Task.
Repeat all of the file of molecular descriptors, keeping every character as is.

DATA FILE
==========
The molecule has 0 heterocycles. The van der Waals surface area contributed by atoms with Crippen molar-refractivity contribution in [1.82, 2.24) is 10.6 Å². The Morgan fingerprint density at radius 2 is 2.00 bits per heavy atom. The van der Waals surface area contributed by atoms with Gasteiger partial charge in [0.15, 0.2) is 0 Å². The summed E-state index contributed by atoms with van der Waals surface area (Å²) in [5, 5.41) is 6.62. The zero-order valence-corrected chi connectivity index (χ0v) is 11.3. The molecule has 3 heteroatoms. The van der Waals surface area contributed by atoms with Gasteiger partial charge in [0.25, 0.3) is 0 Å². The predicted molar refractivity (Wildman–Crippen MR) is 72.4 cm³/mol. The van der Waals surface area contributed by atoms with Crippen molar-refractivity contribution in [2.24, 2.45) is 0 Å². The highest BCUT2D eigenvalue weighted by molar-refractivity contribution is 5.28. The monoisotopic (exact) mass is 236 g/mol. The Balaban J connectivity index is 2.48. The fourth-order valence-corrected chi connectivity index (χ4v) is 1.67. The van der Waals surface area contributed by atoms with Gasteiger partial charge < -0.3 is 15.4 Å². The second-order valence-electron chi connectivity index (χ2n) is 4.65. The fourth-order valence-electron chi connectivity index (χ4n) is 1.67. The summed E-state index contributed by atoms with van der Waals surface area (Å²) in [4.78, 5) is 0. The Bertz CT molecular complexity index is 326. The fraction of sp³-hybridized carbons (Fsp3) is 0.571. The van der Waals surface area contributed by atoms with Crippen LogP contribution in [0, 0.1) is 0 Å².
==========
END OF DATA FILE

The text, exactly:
The molecule has 0 heterocycles. The van der Waals surface area contributed by atoms with Crippen molar-refractivity contribution in [1.82, 2.24) is 10.6 Å². The Morgan fingerprint density at radius 2 is 2.00 bits per heavy atom. The van der Waals surface area contributed by atoms with Gasteiger partial charge in [0.15, 0.2) is 0 Å². The summed E-state index contributed by atoms with van der Waals surface area (Å²) in [5, 5.41) is 6.62. The zero-order valence-corrected chi connectivity index (χ0v) is 11.3. The molecule has 3 heteroatoms. The van der Waals surface area contributed by atoms with Gasteiger partial charge in [0.25, 0.3) is 0 Å². The predicted molar refractivity (Wildman–Crippen MR) is 72.4 cm³/mol. The van der Waals surface area contributed by atoms with Crippen molar-refractivity contribution in [2.24, 2.45) is 0 Å². The highest BCUT2D eigenvalue weighted by molar-refractivity contribution is 5.28. The monoisotopic (exact) mass is 236 g/mol. The Balaban J connectivity index is 2.48. The fourth-order valence-corrected chi connectivity index (χ4v) is 1.67. The van der Waals surface area contributed by atoms with Gasteiger partial charge < -0.3 is 15.4 Å². The second-order valence-electron chi connectivity index (χ2n) is 4.65. The fourth-order valence-electron chi connectivity index (χ4n) is 1.67. The summed E-state index contributed by atoms with van der Waals surface area (Å²) in [4.78, 5) is 0. The Bertz CT molecular complexity index is 326. The fraction of sp³-hybridized carbons (Fsp3) is 0.571. The van der Waals surface area contributed by atoms with Crippen LogP contribution in [0, 0.1) is 0 Å².